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In India, roads often lead to the casualty ward

India's track record of road accidents is after all, pretty disturbing and the statistics are quite alarming.

twitter-logoE Kumar Sharma | July 10, 2015 | Updated 15:59 IST

E Kumar Sharma, associate editor
While Hema Malini, the BJP MP and actor has chosen to blame the Maruti Alto driver for the accident involving the collision with her Mercedes even as the police is investigating the matter, the tragic death of a four-year-old child should be a warning sign to drivers and a cause for major concern to the road regulatory authorities.

India's track record of road accidents is after all, pretty disturbing and the statistics are quite alarming. Consider this: a research paper available on the website of the Central Road Research Institute(CRRI), the premier national research organisation for highways traffic and transport planning and all other allied aspects, says, "every hour there are about 56 accidents (about one accident every minute).

Similarly, every hour more than 14 deaths occur due to road accidents i.e. one death in every four minutes." Road traffic injury, the research paper says, is not seen as a major public health concern in India even though these contribute considerably to the disease burden.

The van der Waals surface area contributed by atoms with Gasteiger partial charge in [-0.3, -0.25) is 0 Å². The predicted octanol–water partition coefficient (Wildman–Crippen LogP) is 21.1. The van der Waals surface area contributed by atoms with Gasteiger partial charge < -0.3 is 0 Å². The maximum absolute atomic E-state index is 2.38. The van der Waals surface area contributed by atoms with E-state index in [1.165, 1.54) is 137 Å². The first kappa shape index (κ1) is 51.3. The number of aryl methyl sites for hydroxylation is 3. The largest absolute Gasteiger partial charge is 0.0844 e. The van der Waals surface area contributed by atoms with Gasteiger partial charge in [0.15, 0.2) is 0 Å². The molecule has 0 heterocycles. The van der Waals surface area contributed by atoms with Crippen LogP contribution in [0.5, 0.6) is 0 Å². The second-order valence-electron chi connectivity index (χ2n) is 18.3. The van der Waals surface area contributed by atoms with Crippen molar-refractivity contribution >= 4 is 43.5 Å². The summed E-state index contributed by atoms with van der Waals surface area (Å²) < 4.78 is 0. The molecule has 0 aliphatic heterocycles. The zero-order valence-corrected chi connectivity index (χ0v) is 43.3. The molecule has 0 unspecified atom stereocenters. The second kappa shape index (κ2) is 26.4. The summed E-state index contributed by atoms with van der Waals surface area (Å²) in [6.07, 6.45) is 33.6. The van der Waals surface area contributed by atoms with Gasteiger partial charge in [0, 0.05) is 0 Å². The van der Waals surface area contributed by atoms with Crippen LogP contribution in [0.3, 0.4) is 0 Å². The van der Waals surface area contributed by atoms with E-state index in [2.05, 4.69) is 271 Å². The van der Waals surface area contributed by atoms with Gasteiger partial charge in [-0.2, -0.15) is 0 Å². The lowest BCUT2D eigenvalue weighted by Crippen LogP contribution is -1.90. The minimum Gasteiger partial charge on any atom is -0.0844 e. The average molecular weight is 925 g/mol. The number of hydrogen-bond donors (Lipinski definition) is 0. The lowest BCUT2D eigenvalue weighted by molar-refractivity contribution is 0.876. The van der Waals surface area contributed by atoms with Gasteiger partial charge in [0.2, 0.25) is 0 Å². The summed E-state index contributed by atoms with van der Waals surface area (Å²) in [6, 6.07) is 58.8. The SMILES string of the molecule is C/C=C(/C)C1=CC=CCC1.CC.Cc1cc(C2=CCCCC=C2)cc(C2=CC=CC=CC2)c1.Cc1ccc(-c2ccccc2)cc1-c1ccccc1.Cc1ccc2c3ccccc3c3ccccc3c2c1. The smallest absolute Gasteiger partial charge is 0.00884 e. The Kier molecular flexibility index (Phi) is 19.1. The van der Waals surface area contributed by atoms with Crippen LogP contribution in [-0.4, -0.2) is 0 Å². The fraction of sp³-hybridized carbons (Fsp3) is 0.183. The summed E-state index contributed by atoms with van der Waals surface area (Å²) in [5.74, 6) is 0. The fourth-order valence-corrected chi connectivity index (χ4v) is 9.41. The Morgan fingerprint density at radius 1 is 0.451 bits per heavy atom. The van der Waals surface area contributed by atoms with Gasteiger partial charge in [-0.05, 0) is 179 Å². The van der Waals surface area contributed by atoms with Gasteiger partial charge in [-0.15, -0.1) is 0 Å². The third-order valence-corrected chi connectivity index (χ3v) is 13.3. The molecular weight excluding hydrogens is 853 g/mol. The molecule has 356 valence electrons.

This is also highlighted by the scarce health research output on road traffic injury from India. The research report is of 2013 but things on the ground have apparently not changed much. That they will remain a matter of concern is also linked to the fact that India has one of the largest road networks in the world at around 3.5 million km. There are other studies too that point to some worrying trends.

For instance, a report on accidental deaths and suicides in India released in 2014 by the National Crime Records Bureau of the Ministry of Home Affairs, the percentage share of road accident deaths in total un-natural deaths in India has stayed quite high at around 37 per cent between 2009 and 2013.

The share was 37.9 per cent in 2009 with 126,896 road accidents and the number of accidents was up to 137,423 in 2013 though the number of deaths was marginally lower at 36.4 per cent.

During this period, the study says the number of vehicles rose from 89.6 million to 1.6 billion. Also, the top three modes of transport in these accidents are two-wheelers (wonder when people will take wearing of helmets seriously!), followed by those involving truck/lorry and finally, cars.

Worrying numbers indeed, since roads are meant to take a person from point A to point B, not to the casualty wards of hospitals or even worse, like the little girl, who could not even make it to the hospital.

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